Flandres Bay (Tues., 5/18/10) – Killer Day

Yesterday was, for me at least, the highlight of our trip to the Antarctic Peninsula so far. It started out as a fairly typical day: sunrise at around 8:30, then starting visual surveys to look for whales to tag.

An excerpt from an interview with Ari Friedlaender about our killer whale encounter:
listen to a portion of an interview where Ari describes both the personal and scientific excitement of our killer whale sighting in Flandres Bay. We are working on several podcasts describing our trip, but because we have limited bandwidth, we can send only an excerpt of this one while we are at sea. Check back for the full story (complete with more pictures) when we get back to land!

We were working in Flandres Bay.  They didn’t get around to sampling this bay last year, so we were interested in seeing what the whale abundance was like here.  It seems that the area doesn’t have too much krill though, and we weren’t expecting too many whales since there is nothing to eat.  We did however see several humpbacks in the area.  Our big surprise though came on our way back out of the bay.  Our intrepid visual observer Lindsey spotted a killer whale dorsal fin.  These guys apparently aren’t too common down here this time of year.  We’ve only seen one other group on this trip and weren’t really expecting to see too many more.  Since it was a pretty unique sighting we stopped the ship and put two small boats in the water to go and check the group out, get photo ID pictures and hopefully some biopsy samples.

Palmer and whale

We jumped into the boat and raced over to find them.  Our biopsier and tagger, Ari, made the memorable last comment that we weren’t likely to get anywhere near them because they usually take off when they see boats coming.  These guys must have been feeling friendly today, or just wanted to prove Ari wrong.  Almost as soon as the first boat got close, the group changed course and headed to check them out.

Tag boat and whales

It was a large group of about 15 animals, of type B killer whales, which eat seals and other marine mammals.  There was a large male in the group as well as a small baby, possibly only a month or two old.  The adult males are distinctive with their very tall dorsal fins.  The large male in this group even had some rake marks on his dorsal fin, most likely from another killer whale’s teeth.  You can see in this picture the tall fin of the male, as well as the relatively tiny baby that was in the group.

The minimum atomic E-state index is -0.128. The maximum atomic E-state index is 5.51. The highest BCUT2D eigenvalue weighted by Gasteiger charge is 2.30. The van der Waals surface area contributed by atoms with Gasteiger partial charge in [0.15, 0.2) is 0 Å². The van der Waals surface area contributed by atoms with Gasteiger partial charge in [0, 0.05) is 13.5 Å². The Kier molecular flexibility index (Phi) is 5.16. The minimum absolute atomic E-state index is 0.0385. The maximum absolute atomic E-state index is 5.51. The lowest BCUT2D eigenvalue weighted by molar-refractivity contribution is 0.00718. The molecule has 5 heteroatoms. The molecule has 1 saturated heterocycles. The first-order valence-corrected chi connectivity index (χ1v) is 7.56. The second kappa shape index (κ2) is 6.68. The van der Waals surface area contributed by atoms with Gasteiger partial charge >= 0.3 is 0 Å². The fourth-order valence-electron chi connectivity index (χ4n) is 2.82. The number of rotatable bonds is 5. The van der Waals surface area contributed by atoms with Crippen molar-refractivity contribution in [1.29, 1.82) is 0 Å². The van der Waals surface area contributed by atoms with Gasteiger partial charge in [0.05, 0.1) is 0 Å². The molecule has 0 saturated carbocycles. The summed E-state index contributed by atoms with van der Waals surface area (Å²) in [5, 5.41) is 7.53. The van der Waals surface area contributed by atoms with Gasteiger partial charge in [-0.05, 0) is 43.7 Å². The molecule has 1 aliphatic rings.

Male and baby

They quite fearlessly approached the first boat incredibly closely, coming almost within touching distance.  It was absolutely amazing, and a little bit intimidating, to see these large animals headed towards us at high speed.  They push a pretty large bow wave in front of their heads when they are surfacing and moving fast.

Whale posse

They swam around our boat for a short time, long enough to give us a thrill and for us to obtain some very cool and unique underwater videos of them that give us a more comprehensive look at their bodies, and may even allow us to determine the gender of several of the animals that swam right through the shot.

We stayed with the group for a fair while.  Ari managed several great shots with the crossbow, biopsying an adult male, adult female and a juvenile animal. This will give us a pretty good representation of the age classes in the group.

Overall it was a pretty amazing day. We got some excellent photos and an experience that none of us are likely to forget anytime soon.

8 thoughts on “Flandres Bay (Tues., 5/18/10) – Killer Day

  1. Wow!

    Thank you for sharing your research and experiences with us. I can not imagine what it must be like to be that close to the orca whales, that is very cool and definatly a once in a lifetime experience!

  2. Killer Whales

    We discussed this article and the pictures in class today. It must be really exciting to see these whales in a natural environment, and also when they are not common to the area that time of year. I would love to see killer whales in the wild, especially in Antarctica. These pictures are great!

  3. Interesting Find

    Hello,
    Just stopping by to say keep up the research and this new finding shows how much we still have to learn about the ocean and its animals! This experience sounds remarkable and I can’t wait to hear more.

  4. Incredible!

    This was so interesting to read. It really gave me a cool image of what it was like. It must have been so amazing. I love the pictures.
    Keep posting 🙂

  5. Crossbow/Biopsy

    What exactly does it mean to “biopsy” whales with a crossbow? Sounds fatal.

  6. Thank You!

    I cannot believe how close you got to the orcas! What an experience! Thank you for all of your hard work and dedication to research! SO interesting to read about!

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